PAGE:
It took homo sapiens some 200,000 years to reach the first billion people. In just the past 10 short years the human population increased by the same amount, putting increased pressure on an already crowded planet. In the past decade, the global use of resources spiked upwards, greenhouse gas emissions continued to increase, income and wealth inequality rose to the highest levels in half a century, the global financial system almost crashed, and mammal, bird and insect populations declined markedly because of increased deforestation and industrialised agriculture.
So, while living standards of the poorest rose, which is something to celebrate, there are many reasons to be deeply concerned about what lies ahead. Humanity’s grossly unequal ecological footprints greatly exceed the Earth’s regenerative bio-capacity and it is doubtful whether the planet can support the continued economic growth to which virtually all of the world’s governments are committed. Can we do better?
Humanity has come a long way in dealing with the environmental challenges we have created. Although it is almost impossible to wrap our heads around the complexity of this Earth system, we can draw from our traditional knowledge, our experience and our personal interests to start to make sense of it.
As global action steams ahead, Cook Islanders’ voices must continue to be heard, speaking for systemic change that is inclusive and representative as well as for better understanding and respecting of the Earth system.
The opening chapters of the second edition Managing without Growth by Peter A Victor tell how the recent idea of economic growth emerged from the idea of progress, itself only a few hundred years old.
The book looks at how nature is commodified in our society and given a monetary value, for example a price is put on sea bed minerals or the value of lagoon quality to tourism.
The downside of this approach is that we often will put a price on an ecosystem but at the same time forget to put a price on exploiting it. In other words, the externalities of business are not taken into consideration.
One means of countering this problem is to apply a targeted tax on a product or service to pay for the future environmental damage. Examples of this include carbon tax or an Advanced Disposal Fee for importing or producing single use plastics. The money collected at the point of sale goes directly to disposing of the product or managing damaging effects.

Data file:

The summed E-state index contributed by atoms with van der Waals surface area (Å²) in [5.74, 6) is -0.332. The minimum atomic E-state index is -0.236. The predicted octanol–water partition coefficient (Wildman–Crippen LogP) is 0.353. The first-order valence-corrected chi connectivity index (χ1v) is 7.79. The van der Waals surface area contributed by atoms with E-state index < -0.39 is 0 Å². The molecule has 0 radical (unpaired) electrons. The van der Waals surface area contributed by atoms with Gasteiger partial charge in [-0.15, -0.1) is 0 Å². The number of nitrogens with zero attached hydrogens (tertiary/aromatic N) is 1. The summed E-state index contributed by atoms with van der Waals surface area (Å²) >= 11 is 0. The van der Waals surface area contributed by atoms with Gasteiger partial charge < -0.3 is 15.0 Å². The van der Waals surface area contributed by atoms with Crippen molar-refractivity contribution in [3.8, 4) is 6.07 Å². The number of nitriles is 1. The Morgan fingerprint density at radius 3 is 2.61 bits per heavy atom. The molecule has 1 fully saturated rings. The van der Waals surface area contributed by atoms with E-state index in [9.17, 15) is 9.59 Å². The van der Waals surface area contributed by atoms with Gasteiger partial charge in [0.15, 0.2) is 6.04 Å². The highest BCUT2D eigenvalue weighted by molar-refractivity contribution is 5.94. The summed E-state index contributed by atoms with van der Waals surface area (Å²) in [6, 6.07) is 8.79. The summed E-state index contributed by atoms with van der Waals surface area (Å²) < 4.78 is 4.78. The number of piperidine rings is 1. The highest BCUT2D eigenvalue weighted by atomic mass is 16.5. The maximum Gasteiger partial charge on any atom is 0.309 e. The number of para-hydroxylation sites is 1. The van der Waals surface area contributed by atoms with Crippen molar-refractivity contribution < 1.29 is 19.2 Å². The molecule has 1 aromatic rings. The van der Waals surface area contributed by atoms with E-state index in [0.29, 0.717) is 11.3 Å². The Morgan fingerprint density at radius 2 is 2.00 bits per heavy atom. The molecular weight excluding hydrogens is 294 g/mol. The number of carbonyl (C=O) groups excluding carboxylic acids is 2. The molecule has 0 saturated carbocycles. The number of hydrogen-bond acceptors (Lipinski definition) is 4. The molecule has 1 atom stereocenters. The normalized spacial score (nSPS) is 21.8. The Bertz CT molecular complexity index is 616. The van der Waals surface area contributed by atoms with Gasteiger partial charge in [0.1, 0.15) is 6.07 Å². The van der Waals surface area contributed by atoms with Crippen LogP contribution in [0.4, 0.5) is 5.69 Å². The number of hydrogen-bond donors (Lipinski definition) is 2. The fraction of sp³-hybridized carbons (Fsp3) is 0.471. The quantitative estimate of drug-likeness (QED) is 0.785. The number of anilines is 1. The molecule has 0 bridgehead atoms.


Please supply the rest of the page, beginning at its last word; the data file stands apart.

That all is not well with the growth agenda is made clear by the proliferation of different types of growth, each with its own proponents: green growth, climate-friendly growth, inclusive growth, smart growth, clean growth, shared growth, pro-poor growth, sustainable growth. Managing without Growth is full of evidence showing that growth in fact is seldom green, climate-friendly, inclusive, smart, clean, shared, pro-poor, or sustainable.
It’s not just that the lived experience of economic growth that has been found wanting. It’s also because as long as economic growth remains an overarching economic policy objective, as it does even in rich countries, measures designed to alleviate the many shortcomings of economic growth must be justified as promoting growth, or any one of its surrogates such as productivity, competitiveness or trade. At a more parochial level, new factories are celebrated not because they will produce something that is in short supply but because they will generate jobs. In other words, they solve a distribution problem not a production one, but this is seldom if ever mentioned.
The book continues with an exploration of possibilities for managing without growth in advanced economies.
Three 50-year scenarios are simulated with LowGrow SFC, a new, on-line systems model with many novel features: 1) a base case in which trends and relationships continue, 2) an ambitious greenhouse gas reduction scenario, and 3) a sustainable prosperity scenario with broader environmental objectives as well as reduced income inequality, shorter working hours and the cessation of economic growth.
In the closing chapter there is a discussion of policies that would help make sustainable prosperity a reality.
- Te Ipukarea Society